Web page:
What Is The Meaning Of Maturity Date On Life Insurance?

Life insurance policies have a maturity date, which is the date when the policy ends, and the maturity value is paid out to the policy owner. This value may be equal to the face amount or cash value of the policy, and it is specified in the contract. The age of maturity on a cash value policy is based on the age of the insured person and ranges from 95 to 121 years, depending on when the policy was issued.

Types of Life Insurance Policies

There are two main types of life insurance policies: term insurance and permanent insurance. Term insurance provides death benefit protection and does not build cash value. It does not have a maturity date whereupon the cash value automatically “endows” (is paid out) to the policy owner. Permanent life insurance, on the other hand, builds up a tax-deferred cash value over time that you can access via withdrawals, loans, or by surrendering the policy. The cash value is designed to offset the rising cost of insurance as the insured person ages. Permanent life insurance is more expensive than term and is designed to last until the death of the insured.

There are four types of permanent, or “cash value,” policies:

Type of Policy Description
Whole life insurance A policy that provides a guaranteed death benefit and builds cash value
Universal life insurance A policy that is more flexible than whole life and allows you to adjust your premiums and death benefit
Variable life insurance A policy that allows you to invest your premiums in a variety of investment options
Indexed universal life insurance A policy that allows you to earn interest based on the performance of a stock market index

Maturity Date and CSO Tables

Regardless of the type of permanent life insurance policy, there is a policy maturity date, or end date, which is expected to be after the insured person dies. The year of maturity depends on which Commissioners Standard Ordinary Mortality (CSO) table was used, and this varies depending on when the policy was issued. CSO tables are the standard by which average life expectancy is measured across various demographics and are used in underwriting life insurance policies. Policies are designed to mature at the end of the particular CSO table used. As the CSO tables have been updated over the decades by the Society of Actuaries, the maturity dates for permanent life insurance policies have gradually increased.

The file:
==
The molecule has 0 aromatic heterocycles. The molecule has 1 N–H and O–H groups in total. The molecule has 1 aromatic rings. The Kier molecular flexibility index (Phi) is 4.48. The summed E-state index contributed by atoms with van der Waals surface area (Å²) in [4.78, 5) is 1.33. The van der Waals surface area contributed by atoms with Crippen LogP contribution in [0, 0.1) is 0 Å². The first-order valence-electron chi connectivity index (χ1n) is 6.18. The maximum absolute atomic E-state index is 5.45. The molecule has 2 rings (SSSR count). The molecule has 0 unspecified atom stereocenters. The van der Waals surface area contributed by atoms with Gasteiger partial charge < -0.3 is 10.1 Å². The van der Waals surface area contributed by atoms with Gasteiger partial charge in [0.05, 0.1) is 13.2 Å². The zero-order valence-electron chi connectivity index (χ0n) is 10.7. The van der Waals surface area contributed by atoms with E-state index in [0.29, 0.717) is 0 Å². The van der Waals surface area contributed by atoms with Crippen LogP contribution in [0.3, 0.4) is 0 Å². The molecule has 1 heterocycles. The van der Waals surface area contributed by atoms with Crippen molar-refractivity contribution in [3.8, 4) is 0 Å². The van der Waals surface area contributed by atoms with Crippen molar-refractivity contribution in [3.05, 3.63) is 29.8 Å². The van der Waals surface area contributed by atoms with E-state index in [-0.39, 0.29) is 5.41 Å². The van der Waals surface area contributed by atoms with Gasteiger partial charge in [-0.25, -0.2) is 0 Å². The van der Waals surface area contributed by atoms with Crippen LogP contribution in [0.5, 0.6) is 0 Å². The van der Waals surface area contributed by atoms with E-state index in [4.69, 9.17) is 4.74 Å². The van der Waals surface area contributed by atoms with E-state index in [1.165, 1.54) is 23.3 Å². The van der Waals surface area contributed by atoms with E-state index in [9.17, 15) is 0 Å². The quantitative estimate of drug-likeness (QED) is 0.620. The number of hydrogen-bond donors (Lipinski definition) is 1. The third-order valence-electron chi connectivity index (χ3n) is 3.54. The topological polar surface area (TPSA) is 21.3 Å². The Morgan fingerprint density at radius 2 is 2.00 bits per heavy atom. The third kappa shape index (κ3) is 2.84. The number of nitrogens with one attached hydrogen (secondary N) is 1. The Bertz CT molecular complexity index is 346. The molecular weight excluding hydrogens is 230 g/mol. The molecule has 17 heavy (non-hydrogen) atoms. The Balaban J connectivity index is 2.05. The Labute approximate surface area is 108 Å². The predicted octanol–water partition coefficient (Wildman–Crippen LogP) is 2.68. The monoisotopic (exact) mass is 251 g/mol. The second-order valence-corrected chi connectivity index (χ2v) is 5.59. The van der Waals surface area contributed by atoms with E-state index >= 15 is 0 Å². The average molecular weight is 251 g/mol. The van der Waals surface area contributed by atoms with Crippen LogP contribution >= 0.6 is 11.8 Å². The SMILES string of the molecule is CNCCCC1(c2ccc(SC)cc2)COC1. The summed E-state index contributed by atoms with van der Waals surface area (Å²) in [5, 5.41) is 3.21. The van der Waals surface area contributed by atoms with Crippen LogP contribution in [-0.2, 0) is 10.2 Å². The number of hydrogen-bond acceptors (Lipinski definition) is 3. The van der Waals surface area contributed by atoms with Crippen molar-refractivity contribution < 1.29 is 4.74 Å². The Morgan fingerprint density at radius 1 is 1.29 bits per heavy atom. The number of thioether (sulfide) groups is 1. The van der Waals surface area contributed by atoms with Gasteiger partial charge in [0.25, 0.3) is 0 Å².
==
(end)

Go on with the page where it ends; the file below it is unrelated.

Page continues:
If a policy matures and pays the maturity value, the policy ends, and any amount that exceeds the amount invested in the contract, such as premiums paid, may be taxed as income. However, if the policy owner wants to keep the policy in force beyond the maturity date, they may be able to buy a maturity date extension rider (MER), which keeps the policy from maturing until the owner elects to terminate the rider or until their death. Some policies automatically extend the maturity date when it arrives, even if the policyholder didn’t request the extension.


The maturity date of a life insurance policy is important because it marks the end of coverage and the payout of the maturity value. Permanent policies have a policy maturity date, which varies depending on the CSO table used and may pose a problem for insured persons who live beyond the expected age of maturity. Policyholders who expect their life insurance policy to mature prior to their death should contact their insurer for more information and consider buying a maturity date extension rider if they want to keep the policy in force beyond the maturity date.

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